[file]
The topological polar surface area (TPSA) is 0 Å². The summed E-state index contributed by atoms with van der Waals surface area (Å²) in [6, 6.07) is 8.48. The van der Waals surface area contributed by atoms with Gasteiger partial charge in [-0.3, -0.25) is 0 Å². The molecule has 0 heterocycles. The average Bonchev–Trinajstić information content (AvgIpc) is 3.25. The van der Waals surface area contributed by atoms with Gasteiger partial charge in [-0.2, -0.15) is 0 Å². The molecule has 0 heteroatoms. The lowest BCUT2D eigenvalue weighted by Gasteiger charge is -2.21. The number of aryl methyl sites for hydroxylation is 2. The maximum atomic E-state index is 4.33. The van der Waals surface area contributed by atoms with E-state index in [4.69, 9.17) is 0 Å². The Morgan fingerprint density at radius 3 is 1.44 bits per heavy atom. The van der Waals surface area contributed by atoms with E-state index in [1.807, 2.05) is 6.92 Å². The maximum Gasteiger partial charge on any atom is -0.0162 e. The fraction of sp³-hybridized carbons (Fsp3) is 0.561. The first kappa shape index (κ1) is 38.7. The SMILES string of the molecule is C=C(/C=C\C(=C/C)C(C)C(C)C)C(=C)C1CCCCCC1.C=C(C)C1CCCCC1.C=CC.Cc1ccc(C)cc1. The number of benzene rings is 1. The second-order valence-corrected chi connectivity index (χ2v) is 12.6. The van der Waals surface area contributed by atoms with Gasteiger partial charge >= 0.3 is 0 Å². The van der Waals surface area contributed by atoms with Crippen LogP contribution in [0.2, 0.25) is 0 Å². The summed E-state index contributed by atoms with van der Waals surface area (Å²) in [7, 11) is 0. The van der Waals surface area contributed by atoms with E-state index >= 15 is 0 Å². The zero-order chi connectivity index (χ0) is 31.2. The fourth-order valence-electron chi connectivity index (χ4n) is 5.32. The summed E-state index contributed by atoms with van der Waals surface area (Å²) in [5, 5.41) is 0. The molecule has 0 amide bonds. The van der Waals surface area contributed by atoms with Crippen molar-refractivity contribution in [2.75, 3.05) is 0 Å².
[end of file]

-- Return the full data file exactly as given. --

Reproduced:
The topological polar surface area (TPSA) is 0 Å². The summed E-state index contributed by atoms with van der Waals surface area (Å²) in [6, 6.07) is 8.48. The van der Waals surface area contributed by atoms with Gasteiger partial charge in [-0.3, -0.25) is 0 Å². The molecule has 0 heterocycles. The average Bonchev–Trinajstić information content (AvgIpc) is 3.25. The van der Waals surface area contributed by atoms with Gasteiger partial charge in [-0.2, -0.15) is 0 Å². The molecule has 0 heteroatoms. The lowest BCUT2D eigenvalue weighted by Gasteiger charge is -2.21. The number of aryl methyl sites for hydroxylation is 2. The maximum atomic E-state index is 4.33. The van der Waals surface area contributed by atoms with E-state index in [4.69, 9.17) is 0 Å². The Morgan fingerprint density at radius 3 is 1.44 bits per heavy atom. The van der Waals surface area contributed by atoms with E-state index in [1.807, 2.05) is 6.92 Å². The maximum Gasteiger partial charge on any atom is -0.0162 e. The fraction of sp³-hybridized carbons (Fsp3) is 0.561. The first kappa shape index (κ1) is 38.7. The SMILES string of the molecule is C=C(/C=C\C(=C/C)C(C)C(C)C)C(=C)C1CCCCCC1.C=C(C)C1CCCCC1.C=CC.Cc1ccc(C)cc1. The number of benzene rings is 1. The second-order valence-corrected chi connectivity index (χ2v) is 12.6. The van der Waals surface area contributed by atoms with Gasteiger partial charge >= 0.3 is 0 Å². The van der Waals surface area contributed by atoms with Crippen LogP contribution in [0.2, 0.25) is 0 Å². The summed E-state index contributed by atoms with van der Waals surface area (Å²) in [7, 11) is 0. The van der Waals surface area contributed by atoms with E-state index >= 15 is 0 Å². The zero-order chi connectivity index (χ0) is 31.2. The fourth-order valence-electron chi connectivity index (χ4n) is 5.32. The summed E-state index contributed by atoms with van der Waals surface area (Å²) in [5, 5.41) is 0. The molecule has 0 amide bonds. The van der Waals surface area contributed by atoms with Crippen molar-refractivity contribution in [2.75, 3.05) is 0 Å².